Rethinking Teacher Development – Figuring out how best to help all teachers improve their practice, so, in turn more students achieve, is the million-dollar question. At TNTP, we spent two years taking an in-depth look at how three large public school districts and one charter school network support their teachers’ professional growth in hopes of finding an answer. Over that time, we surveyed more than 10,000 teachers and 550 school leaders and interviewed more than 100 district office staff members. We wanted to figure out what distinguishes teachers who improve from those who don’t—in terms of their development experiences, mindsets or the qualities of their schools—in the hope that they could provide a blueprint for helping far more teachers improve. In the end, though, we didn’t find what we hoped we would. Instead, what we found challenged all our assumptions about teacher development and how to achieve it at scale.
As a Partner on TNTP’s Strategic Growth team, one of Liesl Groberg’s priorities is understanding the policy and funding landscape for innovations that could help teachers of at-risk students improve their practice. Her career began as an alternative route teacher in DC Public Schools, where, in the early 90s, she taught eighth grade English. In the years that followed, teaching in Washington and Austin, Texas, Liesl experienced many changes in educator professional development, first as a teacher and later as a practitioner who coached teachers with the University of Texas, Breakthrough Collaborative and ultimately, TNTP. Prior to her current role with the national team, Liesl worked on TNTP’s DC Teaching Fellows program and launched and led the local certification program for new Teaching Fellows, one of the very first to base teacher licensure decisions on demonstrated classroom success assessed through multiple measures of effectiveness.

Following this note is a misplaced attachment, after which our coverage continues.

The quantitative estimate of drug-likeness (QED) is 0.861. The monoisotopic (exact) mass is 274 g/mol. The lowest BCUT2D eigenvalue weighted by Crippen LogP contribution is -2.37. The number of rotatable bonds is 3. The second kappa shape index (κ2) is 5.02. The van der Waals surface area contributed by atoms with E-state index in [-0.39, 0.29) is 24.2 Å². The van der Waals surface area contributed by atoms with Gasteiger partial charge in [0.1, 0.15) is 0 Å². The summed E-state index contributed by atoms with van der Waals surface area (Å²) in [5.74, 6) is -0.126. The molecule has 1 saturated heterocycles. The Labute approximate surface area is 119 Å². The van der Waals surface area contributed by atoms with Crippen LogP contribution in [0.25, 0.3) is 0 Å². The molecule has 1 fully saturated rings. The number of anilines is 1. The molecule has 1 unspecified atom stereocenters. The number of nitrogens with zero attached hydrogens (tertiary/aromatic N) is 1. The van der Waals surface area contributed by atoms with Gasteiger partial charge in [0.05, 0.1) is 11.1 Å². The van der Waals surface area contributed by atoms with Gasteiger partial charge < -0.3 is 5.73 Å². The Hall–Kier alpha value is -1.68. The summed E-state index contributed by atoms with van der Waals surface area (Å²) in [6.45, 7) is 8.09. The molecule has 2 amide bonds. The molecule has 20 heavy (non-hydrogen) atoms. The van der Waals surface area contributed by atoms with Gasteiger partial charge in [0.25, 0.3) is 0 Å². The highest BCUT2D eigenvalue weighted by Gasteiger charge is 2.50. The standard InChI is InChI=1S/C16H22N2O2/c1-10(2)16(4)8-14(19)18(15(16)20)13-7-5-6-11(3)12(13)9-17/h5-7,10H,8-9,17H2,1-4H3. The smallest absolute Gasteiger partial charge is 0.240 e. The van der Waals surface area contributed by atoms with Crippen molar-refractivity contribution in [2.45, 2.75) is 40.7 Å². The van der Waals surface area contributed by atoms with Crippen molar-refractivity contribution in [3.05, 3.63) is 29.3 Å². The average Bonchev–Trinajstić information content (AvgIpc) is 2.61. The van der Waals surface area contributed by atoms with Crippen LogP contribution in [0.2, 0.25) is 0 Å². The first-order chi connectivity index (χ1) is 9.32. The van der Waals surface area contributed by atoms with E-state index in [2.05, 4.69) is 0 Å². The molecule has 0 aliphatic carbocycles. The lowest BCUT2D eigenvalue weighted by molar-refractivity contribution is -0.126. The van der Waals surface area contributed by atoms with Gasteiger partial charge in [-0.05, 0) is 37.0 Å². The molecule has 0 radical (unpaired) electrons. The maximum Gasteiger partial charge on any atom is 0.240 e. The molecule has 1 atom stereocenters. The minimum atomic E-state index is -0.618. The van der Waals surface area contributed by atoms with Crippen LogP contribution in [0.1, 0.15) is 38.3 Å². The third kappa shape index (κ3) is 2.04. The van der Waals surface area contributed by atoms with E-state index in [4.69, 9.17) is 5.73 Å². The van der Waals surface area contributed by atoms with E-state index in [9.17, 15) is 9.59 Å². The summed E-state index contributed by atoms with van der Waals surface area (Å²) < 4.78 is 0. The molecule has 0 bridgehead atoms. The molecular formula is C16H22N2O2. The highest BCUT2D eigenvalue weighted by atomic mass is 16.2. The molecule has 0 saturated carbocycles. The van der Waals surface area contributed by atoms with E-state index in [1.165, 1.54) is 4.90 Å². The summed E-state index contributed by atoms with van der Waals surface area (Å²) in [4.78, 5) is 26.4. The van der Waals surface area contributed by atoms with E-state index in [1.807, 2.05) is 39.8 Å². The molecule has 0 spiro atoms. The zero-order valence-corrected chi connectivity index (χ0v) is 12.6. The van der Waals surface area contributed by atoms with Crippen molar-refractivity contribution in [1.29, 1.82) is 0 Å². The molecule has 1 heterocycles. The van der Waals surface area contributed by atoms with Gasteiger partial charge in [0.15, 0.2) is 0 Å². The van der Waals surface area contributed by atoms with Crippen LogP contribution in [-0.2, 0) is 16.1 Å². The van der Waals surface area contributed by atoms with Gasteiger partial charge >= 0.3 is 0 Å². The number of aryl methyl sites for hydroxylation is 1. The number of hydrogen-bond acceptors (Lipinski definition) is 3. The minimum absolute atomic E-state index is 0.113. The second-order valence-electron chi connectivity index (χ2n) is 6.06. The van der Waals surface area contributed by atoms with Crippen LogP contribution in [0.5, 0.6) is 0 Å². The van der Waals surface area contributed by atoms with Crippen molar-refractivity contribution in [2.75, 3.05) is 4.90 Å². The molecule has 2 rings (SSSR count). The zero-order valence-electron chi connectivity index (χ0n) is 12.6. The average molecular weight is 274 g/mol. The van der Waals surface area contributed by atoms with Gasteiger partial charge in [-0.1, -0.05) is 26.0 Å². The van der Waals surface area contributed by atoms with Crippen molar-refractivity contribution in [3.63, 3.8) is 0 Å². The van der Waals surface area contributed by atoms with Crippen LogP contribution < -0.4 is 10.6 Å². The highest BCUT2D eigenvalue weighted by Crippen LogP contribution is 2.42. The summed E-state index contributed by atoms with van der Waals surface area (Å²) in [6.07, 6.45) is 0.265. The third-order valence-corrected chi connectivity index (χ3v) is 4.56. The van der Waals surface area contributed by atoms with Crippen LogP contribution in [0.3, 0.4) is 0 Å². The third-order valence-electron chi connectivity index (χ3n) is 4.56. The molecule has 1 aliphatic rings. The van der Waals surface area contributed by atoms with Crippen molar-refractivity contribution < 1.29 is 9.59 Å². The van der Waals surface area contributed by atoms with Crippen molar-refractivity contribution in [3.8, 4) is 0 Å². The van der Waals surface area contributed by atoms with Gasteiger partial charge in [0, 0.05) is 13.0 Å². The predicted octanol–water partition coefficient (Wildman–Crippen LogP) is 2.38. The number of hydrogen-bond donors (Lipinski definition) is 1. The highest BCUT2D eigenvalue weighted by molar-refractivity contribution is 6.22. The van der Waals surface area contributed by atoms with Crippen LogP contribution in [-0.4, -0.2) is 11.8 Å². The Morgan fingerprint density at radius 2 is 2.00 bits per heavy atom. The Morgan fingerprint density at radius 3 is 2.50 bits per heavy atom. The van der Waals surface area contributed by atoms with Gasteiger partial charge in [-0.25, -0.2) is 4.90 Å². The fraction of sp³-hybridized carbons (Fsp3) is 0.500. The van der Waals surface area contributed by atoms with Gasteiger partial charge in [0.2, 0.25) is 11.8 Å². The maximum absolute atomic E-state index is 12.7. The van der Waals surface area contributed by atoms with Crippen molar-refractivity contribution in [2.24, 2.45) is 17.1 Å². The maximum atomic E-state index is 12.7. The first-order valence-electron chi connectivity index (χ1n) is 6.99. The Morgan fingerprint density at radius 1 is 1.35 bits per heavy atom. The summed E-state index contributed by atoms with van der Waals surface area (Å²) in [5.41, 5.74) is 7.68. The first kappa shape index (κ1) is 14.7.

Richard Green is a Partner at TNTP and a leader in that organization’s professional development work. Based in Baltimore, Richard leads teams that helps large school districts activate change and re-imagine strategies for professional development for teachers and leaders, teacher preparation and induction, talent management and evaluation. Richard joined TNTP in 2010 to help Denver Public Schools launch one of the first evaluation systems to inform performance-based certification decisions. He has overseen TNTP Teaching Fellows programs in DC and Baltimore that together recruited and trained more than 200 teachers a year. Richard left public relations in 2001 to join the first class of DC Teaching Fellows and served elementary students in DC Public Schools, Fairfax County Public Schools and KIPP DC over the course of nine years. He was also a K-5 instructional coach. Richard earned undergraduate and graduate degrees from American University.